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The Canadian cartoonist discusses her latest project, published by Koyama Press.
GG is the pen name of a Canadian cartoonist who in recent years has produced a small but beautiful body of work. In a series of short comics like Semi-Vivi, Valley, Don’t Leave Me Alone and I’m Crazy she’s established herself as an amazing talent. GG’s artwork is clean and precise, and the clarity of the art stands in sharp contrast to her writing, where she leaves the meaning of the narrative up to the reader. There’s a way in which her comics are very quiet and yet simultaneously unsettling and off-putting. They’re tales of transformation, disruption, and told in a way that the reader is never instructed what to think, how to react or how to feel. The result can be unsettling and strange and a difficult read, as every panel should be scoured to understand what’s happening. It can also be transcendent and brilliant.
This year Koyama Press published I’m Not Here, GG’s longest work to date and her first book. It is arguably her best work to date. The book features a young woman who is caretaker for her mother and walks around town taking photographs. What happens next, well, that depends on the reader. As someone who has been a caretaker and likes to walk, I have my own take on what happens and what it means – which is no doubt different from many readers and no doubt different from GG – but that is precisely the response she wants to create. That sense of narrative uncertainty requires readers to engage with the story differently. I’m Not Here is quite simply one of the most affecting and best comics of the year and GG was kind enough to open about the book and how she works.
Continue reading “Smash Pages Q&A: GG on ‘I’m Not Here’”
Esad Ribić, Ivan Brandon, Nic Klein and Tom Muller team up for a new series from Image Comics.
Image Comics has released a preview for VS, by artist Esad Ribić, writer Ivan Brandon, colorist Nic Klein and designer Tom Muller.
Announced in 2016, here’s how Image describes the series:
War has become a spectator sport.
Privately funded armies of superstar soldiers march into battle for fame, profit and the glory of their sponsor nations. When a new generation of soldiers arrive, top gladiator Satta Flynn is about to discover how fleeting the limelight can be—and how punishing.
“Making VS is a dream,” said Ribić. “After all these years, it feels great to be able to create my own world and tech from scratch.”
Check out the preview below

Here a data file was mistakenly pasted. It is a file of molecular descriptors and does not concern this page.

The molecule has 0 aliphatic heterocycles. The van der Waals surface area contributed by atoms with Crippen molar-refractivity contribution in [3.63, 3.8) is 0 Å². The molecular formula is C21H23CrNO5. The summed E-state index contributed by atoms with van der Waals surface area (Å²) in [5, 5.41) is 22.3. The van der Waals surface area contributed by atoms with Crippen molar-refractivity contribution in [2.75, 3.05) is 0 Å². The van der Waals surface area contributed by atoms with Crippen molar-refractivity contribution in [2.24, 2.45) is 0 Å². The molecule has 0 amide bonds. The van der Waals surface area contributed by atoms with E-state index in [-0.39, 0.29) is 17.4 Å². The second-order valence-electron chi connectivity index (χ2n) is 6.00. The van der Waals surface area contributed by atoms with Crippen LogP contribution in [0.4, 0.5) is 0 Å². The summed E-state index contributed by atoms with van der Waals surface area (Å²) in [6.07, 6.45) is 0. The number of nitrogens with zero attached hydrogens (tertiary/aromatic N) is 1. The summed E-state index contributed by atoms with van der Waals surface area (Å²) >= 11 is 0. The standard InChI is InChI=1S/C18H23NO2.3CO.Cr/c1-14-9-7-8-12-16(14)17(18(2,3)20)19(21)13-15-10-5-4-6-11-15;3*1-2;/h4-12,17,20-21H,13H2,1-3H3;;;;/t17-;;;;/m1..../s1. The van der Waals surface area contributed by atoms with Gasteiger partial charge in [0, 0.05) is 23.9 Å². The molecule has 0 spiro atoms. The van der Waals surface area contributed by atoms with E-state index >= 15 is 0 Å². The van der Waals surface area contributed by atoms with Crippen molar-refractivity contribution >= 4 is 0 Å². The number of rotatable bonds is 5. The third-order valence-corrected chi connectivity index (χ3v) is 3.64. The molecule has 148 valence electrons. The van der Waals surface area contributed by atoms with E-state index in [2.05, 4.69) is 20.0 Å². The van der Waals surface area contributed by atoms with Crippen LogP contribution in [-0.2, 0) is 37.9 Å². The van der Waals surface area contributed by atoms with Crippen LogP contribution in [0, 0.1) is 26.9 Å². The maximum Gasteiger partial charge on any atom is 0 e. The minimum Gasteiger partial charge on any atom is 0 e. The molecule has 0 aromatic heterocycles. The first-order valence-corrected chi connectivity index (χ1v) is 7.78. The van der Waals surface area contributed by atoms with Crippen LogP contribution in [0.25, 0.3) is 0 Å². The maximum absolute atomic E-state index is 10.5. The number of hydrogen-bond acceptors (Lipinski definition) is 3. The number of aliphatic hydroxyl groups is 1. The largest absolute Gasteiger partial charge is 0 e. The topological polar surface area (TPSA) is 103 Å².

Continue reading “Superstar armies fight for fame in ‘VS’ [Preview]”
Katie Skelly, Alejandra Gutiérrez, Carla Speed McNeil, Trungles and more contribute to a new miniseries featuring stories about love.
Image Comics has announced Twisted Romance, a four-issue, weekly miniseries featuring “love gone right, wrong and everything in between” that will run in the most romantic month of the year, February.
“This project is a dream for me,” said writer Alex de Campi. “I’m getting to collaborate with some of comics’ coolest creators and some amazing prose fiction voices. Everything everyone is doing looks so amazing. I’m just giddy that Image basically handed us the reins and said, ‘do whatever you want. This looks cool.’ So, yeah: come February, we’re going to break your heart, fill you with joy, and give you awkward pants feels. Sometimes in same story. Occasionally, even on the same page.”
Continue reading “Love, Image Comics Style: Alex de Campi helms ‘Twisted Romance’ anthology”
Reflections on the industry after the firing of Eddie Berganza, plus trouble ahead for Wizard World and new manga licenses from Anime NYC.
Sexual Harassment in Comics: Buzzfeed’s exposé of DC editor Eddie Berganza’s history of sexual harassment, followed by DC’s swift action in firing him (seven years after his actions were first brought to the attention of their HR department) has brought on a round of commentary in comics circles, where this story was well known and discussed for years. Strongly recommended: Caitlin Rosberg takes the broad view with a look at the structural of the comics industry and how the current power shields harassers and makes creators vulnerable. She goes beyond gossip to address the real issues. And if you’re still not clear on what we’re talking about here, BookRiot’s Jessica Plummer takes a look at the January DC, Marvel, and Image solicitations and names the harassers—with links.
Continue reading “Comics Lowdown: Berganza aftermath”
The creator discusses an expanded edition of her ‘Roots’ comic from Top Shelf and her upcoming book from Oni Press, ‘The Altered History of Willow Sparks.’
Tara O’Connor’s Roots begins with her divorce as she falls into that fugue state familiar to many that accompanies the collapse of a relationship, moving back in with one’s parents and the very specific kind of depression that comes with those life-altering events. It also depicts how O’Connor pulled herself out of this, through work and starting a new project, and what happened when she traveled to Ireland to research her family history. The trip didn’t turn out the way she expected, and neither did the resulting book.
Roots was originally self-published a few years ago, but Top Shelf is now publishing a new, longer version of that story. In addition, O’Connor has The Altered History of Willow Sparks, a fictional graphic novel coming out from Oni Press early next year. Both are about changing one’s life and O’Connor sat down to talk about her work.
Continue reading “Smash Pages Q&A: Tara O’Connor”